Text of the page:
Gone too soon: The parallel universes of the Colts' Andrew Luck and Bert Jones

Photo courtesy of USA Today

Before there was Andrew Luck, there was Bert Jones … and, like Luck, his career was cut far too soon by injuries.

When an article entitled “Andrew Luck bound for Hall of Fame, Super Bowl glory” appeared on NFL.com four years ago, we all nodded in agreement and sat back to enjoy the ride. Except it never happened.

And now it never will.

Andrew Luck didn’t go to a Super Bowl, and he won’t be enshrined in the Pro Football Hall of Fame.

That doesn’t mean Luck’s career won’t be touched by the Hall. As a matter of fact, his number 12 jersey resides in Canton, thanks to a record-setting 430-yard passing performance his rookie season. But the guy who wore it?

Nope. Won’t be there without a ticket.

Once upon a time, it looked as if he might … or would. But injuries took their toll, and nearly seven months after he was voted the league’s Comeback Player of the Year, Luck did what he felt necessary at the age of 29 -- he retired.

The decision was tough, emotional and courageous. Most of all, though, it was smart, with Luck saying “the joy” of football was no longer there.

“It’s the hardest decision of my life,” he said at a news conference Saturday night, “but it is the right decision for me.”

So, now what? How will Andrew Luck be remembered?

Frankly, his career trajectory reminds me of another decorated Colts’ quarterback forced from the game by injuries … and that’s Bert Jones. Like Luck, he resuscitated a floundering franchise, putting it on his shoulders and lifting it to three straight division championships.

In 1974, the Colts were 2-12, tied with the New York Giants for the league’s worst record. Then Jones stepped in, and, overnight, Baltimore soared to the top of the AFC East with a 10-4 finish. The next year it was 11-3. And, in 1977, 10-4.

But one year later Jones suffered a shoulder injury and was never the same (he was later traded to the Rams). Neither were the Colts. They didn’t have a winning season again until 1987 … or after moving to Indianapolis.

Bert Jones was Andrew Luck … and then some. He was charismatic, an exceptional passer, a gifted athlete, a natural leader and a winner.

“As a pure passer,” Patriots’ coach Bill Belichick said, “I don’t think I would put anybody ahead of Bert Jones.”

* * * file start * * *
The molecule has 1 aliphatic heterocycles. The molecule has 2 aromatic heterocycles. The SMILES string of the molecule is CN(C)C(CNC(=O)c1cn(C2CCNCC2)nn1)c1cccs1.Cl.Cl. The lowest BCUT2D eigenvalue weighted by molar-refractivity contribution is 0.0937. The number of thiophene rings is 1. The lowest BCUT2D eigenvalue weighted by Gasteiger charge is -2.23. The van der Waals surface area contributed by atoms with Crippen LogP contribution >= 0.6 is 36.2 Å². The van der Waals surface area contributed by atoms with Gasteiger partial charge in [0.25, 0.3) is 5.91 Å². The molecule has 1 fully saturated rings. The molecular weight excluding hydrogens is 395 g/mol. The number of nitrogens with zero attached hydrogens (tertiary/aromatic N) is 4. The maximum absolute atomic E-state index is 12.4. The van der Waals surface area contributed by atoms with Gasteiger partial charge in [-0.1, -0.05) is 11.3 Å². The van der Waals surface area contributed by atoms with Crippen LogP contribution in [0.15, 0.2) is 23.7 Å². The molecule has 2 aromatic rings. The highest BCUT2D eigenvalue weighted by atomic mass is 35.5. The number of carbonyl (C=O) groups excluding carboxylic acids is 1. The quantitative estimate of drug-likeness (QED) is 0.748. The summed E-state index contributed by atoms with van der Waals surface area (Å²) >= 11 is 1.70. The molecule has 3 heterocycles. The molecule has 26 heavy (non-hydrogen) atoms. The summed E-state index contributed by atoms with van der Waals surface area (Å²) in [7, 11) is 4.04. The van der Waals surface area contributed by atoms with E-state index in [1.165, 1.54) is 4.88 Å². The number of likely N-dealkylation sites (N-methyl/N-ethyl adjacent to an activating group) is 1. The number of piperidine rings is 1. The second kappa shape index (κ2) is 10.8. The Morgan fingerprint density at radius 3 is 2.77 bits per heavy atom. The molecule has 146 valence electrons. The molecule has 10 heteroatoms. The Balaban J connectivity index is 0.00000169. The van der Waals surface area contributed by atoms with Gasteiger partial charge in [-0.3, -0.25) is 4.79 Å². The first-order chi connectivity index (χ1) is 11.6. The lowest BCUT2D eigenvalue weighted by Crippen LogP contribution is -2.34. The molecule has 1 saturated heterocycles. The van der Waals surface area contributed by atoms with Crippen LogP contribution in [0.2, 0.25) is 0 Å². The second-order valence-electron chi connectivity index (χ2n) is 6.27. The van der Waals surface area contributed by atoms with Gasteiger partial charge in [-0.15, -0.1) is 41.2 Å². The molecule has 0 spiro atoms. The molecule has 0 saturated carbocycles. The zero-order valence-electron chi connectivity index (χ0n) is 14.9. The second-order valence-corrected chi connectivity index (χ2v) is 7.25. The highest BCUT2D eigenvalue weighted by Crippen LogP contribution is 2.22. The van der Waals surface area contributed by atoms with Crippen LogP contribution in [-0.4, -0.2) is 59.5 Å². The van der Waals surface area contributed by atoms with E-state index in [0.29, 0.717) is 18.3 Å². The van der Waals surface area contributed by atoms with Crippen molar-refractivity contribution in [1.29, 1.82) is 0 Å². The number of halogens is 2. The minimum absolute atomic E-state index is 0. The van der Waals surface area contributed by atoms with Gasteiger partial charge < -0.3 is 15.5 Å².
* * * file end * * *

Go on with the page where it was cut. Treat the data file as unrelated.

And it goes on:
He said that prior to Super Bowl XLII, which means it was after Belichick witnessed modern-era Hall-of-Famers like Joe Montana, John Elway, Dan Marino, Steve Young, Roger Staubach, Terry Bradshaw and Brett Favre.

Granted, Belichick was biased. He was a $25-per-week assistant with the Colts in 1975 and saw the best of Bert Jones.

But seeing was believing.

“I agree with Belichick,” said former GM Ernie Accorsi, who was then with the Colts. “(Jones) had it all. Athletic … accurate … had a rifle for an arm … and not only could run but was fast and powerful. He was smart, too, and could see the field and find the right receiver. He excelled under pressure, was a great leader and could put the team on his back.

“He was similar to Elway and had every attribute Elway had to the same degree. One of the most talented quarterbacks I’ve ever seen.”

Jones was a two-time All-Pro. He was the 1976 NFL MVP and Offensive Player of the Year. He was 31-11 in 1975-77 for a franchise that was 11-31 the previous three seasons. He threw twice as many TD passes (59) in that period as interceptions (28), never missed a start and produced a 102.6 passer rating in 1976 – one of only three quarterbacks that decade to achieve a 100 passer rating.

Like Luck, he was ticketed for the Pro Football Hall of Fame. But injuries prevented him from getting there and forced his retirement after 96 career starts.

Andrew Luck had 86 career starts and an immediate impact on the NFL. As a rookie he turned a 2-14 franchise into an 11-5 playoff team, with three straight postseason runs and two division championships (sound familiar?), and established himself, as that NFL.com column proclaimed in 2015, as “the best young quarterback in the league.”

But, unlike Jones, he was never an All-Pro, never an NFL MVP and never an Offensive Player of the Year. He was, however, a four-time Pro Bowler and 4-4 in the playoffs, including a 2014 run where he reached the AFC conference championship game, but his truncated career – like that of Jones -- isn’t up to Hall-of-Fame standards.

That doesn’t mean Andrew Luck isn’t worthy of Hall-of-Fame discussion. But it’s to the Hall of Fame of Reason. He made the difficult decision to quit a profession he loved because … well, because he cared about something bigger than football.

His life, his future and his family.

I marveled at Andrew Luck when he played at Stanford and Indianapolis. I marveled at Bert Jones, too, when he played at LSU and Baltimore. But pro football is a cruel sport that breaks bodies and can break the human spirit.

At the same time, it can break hopes of long and productive careers and dreams of reaching the Pro Football Hall of Fame. Bert Jones found out way too soon. Sadly, Andrew Luck has, too.

Follow on Twitter @ClarkJudgeTOF

Comments (4)
No. 1-3
Ron Borges
Ron Borges

Editor

Great analysis and historical perspective from my compadre Clark Judge. right on the mark with two sad reminders of th cost of playing pro football. It always hurts the ones who love it most.

Clark Judge
Clark Judge

Editor

Wow, thx for the shout-out, Ron. Think you were with me in Baltimore when the Colts sent Bert to L.A. Unforgettable player who galvanized a franchise and a city. Thx again for the kind words.

Rasputin
Rasputin

But would you be shocked if he changes his mind after a year or two out of the game when he's missing it and feeling stronger and healthier?